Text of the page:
Dunlop responds to Rafael Nadal


Novak Djokovic and Rafael Nadal are fighting to win the most Grand Slams. The Serbian phenomenon is still in the running at the Australian Open, despite a left hamstring injury affecting his performance. The former world No. 1 defeated Grigor Dimitrov in three hard-fought sets and will challenge local darling Alex de Minaur for a place in the quarter-finals. Rafa, for his part, was eliminated in the second round by the American McDonald. As if that weren’t enough, the 36-year-old from Manacor suffered a second-degree lesion to his ileo-psoas that will keep him away from the fields for about two months. The 22-time Grand Slam champion will certainly miss the ATP 500 in Dubai, while his presence in Indian Wells and Miami remains uncertain. It wouldn’t be so surprising to see Nadal directly on the red clay of Monte Carlo. In recent days, several tennis players have complained about the Dunlop balls used in this edition of the Australian Open. Nadal, Djokovic, Murray and Felix Auger-Aliassime have been the toughest about it.

Dunlop responds to Djokovic and Nadal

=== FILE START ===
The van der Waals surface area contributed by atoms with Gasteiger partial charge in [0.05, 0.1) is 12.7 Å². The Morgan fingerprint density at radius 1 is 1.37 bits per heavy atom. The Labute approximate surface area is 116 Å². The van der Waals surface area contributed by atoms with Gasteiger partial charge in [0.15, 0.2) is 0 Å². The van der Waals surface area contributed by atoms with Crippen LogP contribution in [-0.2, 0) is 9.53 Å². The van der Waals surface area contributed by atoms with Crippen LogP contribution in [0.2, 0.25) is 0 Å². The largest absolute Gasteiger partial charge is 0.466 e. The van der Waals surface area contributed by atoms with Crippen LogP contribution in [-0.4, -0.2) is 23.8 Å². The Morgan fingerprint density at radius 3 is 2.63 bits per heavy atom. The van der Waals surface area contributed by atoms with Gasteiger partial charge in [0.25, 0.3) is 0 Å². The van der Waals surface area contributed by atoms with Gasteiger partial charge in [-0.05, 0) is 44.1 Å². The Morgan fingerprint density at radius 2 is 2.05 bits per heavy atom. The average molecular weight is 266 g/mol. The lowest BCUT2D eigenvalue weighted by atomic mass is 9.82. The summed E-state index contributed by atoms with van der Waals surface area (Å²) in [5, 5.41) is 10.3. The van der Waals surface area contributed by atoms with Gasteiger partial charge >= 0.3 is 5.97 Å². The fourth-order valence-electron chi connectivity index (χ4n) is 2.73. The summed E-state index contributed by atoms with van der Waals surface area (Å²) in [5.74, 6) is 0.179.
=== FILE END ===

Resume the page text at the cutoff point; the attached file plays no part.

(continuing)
Some tenors on the circuit have complained about the quality of the balls on this 2023 edition of the Australian Open, starting with Rafael Nadal, Novak Djokovic, Andy Murray or even Félix Auger-Aliassime. Dunlop, the official supplier of the tournament as it is also at the Turin Masters but also at the Monte‐Carlo Open for example, therefore wanted to clarify things for us. Moreover, tennis players know the quality of this ball recognized worldwide for its liveliness and durability. Afterwards, seasoned practitioners also know that climatic conditions can logically change certain sensations. This is also the speech of the brand. “We take player satisfaction very seriously. As the #1 ball on the tour, Dunlop now has 100 years of expertise in producing the very highest quality tennis balls. This year’s Dunlop AO ball is no different than previous editions. The innovative technology, premium materials and production process remain unchanged to ensure consistency, durability and performance. The organization has so far received only 5 complaints out of 700 players participating in the tournament. Many external factors can affect ball performance, including style of play, court surface, climate, humidity and changing conditions. The weather in Melbourne was very erratic, going from 38 degrees on Tuesday January 17, to 16 degrees with rain on Wednesday January 16. The very low temperature in Night Session can also explain this difference in sensation.”

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